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First gig—map for Wendell Berry

BerryMap

I‘m humbled that one of my pen and ink maps—in fact my first freelance assignment—continues to appear alongside the writings of national treasure Wendell Berry. Since being introduced to his work in a university course, I have devoured his essays, been moved and surprised by his poems, and always struck by what an original thinker and disciplined writer he is. The generosity, wisdom, and generally pleasant ways of authors and editors is a big part of what makes my job so enjoyable. Still, the trust and collaborative effort shown by Mr. Berry and the kind editors at Counterpoint Press stand out. I was working in the design & production department of a small trade publisher when I started sending out map samples and pleading letters, seeking any kind of assignment where I could make map pages for books. The first editor who contacted me had a wonderful question, the answer to which of course was yes:

Would I be interested in creating a map of a fictional Port William, the setting for more than 30 years’ worth of Wendell Berry’s fiction?

Mr. Berry had sketched a layout of the area and included, for reference, topographic maps of the part of Kentucky that informed his imagining of Port William. My job was to clean it up, make the place look real, and size the map for endpapers for a new volume of collected fiction to be called That Distant Land. I made several pencil sketches until I was happy with the layout then built a topographic model for my own use, to make sure the topography worked as it would in a real landscape. (My years of using USGS maps in the field as an archaeologist came in handy, as they always do.) I sent off a neat version of the map to Counterpoint, who shared it with Mr. Berry.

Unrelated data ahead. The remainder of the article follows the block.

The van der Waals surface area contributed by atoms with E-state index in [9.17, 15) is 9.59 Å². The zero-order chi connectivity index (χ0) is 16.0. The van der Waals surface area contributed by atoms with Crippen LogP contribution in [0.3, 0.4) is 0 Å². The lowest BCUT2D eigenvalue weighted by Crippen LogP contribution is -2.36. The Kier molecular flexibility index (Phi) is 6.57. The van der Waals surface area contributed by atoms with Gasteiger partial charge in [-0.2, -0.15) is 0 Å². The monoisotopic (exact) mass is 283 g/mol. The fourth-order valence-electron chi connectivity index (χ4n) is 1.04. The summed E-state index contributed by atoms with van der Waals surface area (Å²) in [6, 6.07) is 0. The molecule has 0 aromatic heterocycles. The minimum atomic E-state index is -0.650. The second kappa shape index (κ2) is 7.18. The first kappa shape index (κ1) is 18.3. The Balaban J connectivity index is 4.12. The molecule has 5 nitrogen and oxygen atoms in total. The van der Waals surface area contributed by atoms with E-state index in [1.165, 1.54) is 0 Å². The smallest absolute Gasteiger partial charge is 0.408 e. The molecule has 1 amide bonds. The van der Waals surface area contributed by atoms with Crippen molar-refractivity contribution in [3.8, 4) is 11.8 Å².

His daughter read the stories against the map to make sure everything worked. Think about it. He had written about the place, developing it in stories for years, but perhaps didn’t know that he’d keep writing about it, that the work would be collected, and that story details might contradict each other. For example, if a character crossed a creek while heading east, which creek would it have been, and where would they be headed? Who might they pass along the way? Contradicting details were worked out in subsequent drafts until everyone was happy. I added a frame with leaves of the tulip poplar—Kentucky’s state tree—in the corners. The map was printed in my favorite place—as endpapers—and continues to appear on the pages and dust jackets of Mr. Berry’s books.

I hope your joy in reading Mr. Berry’s fiction is enhanced by the Port William map. Through an arrangement with Mr. Berry and Counterpoint Press, I am pleased to offer prints of this map for sale.

Wishing you lots of time for reading, and many Wendell Berry books on your shelf.

Molly

 

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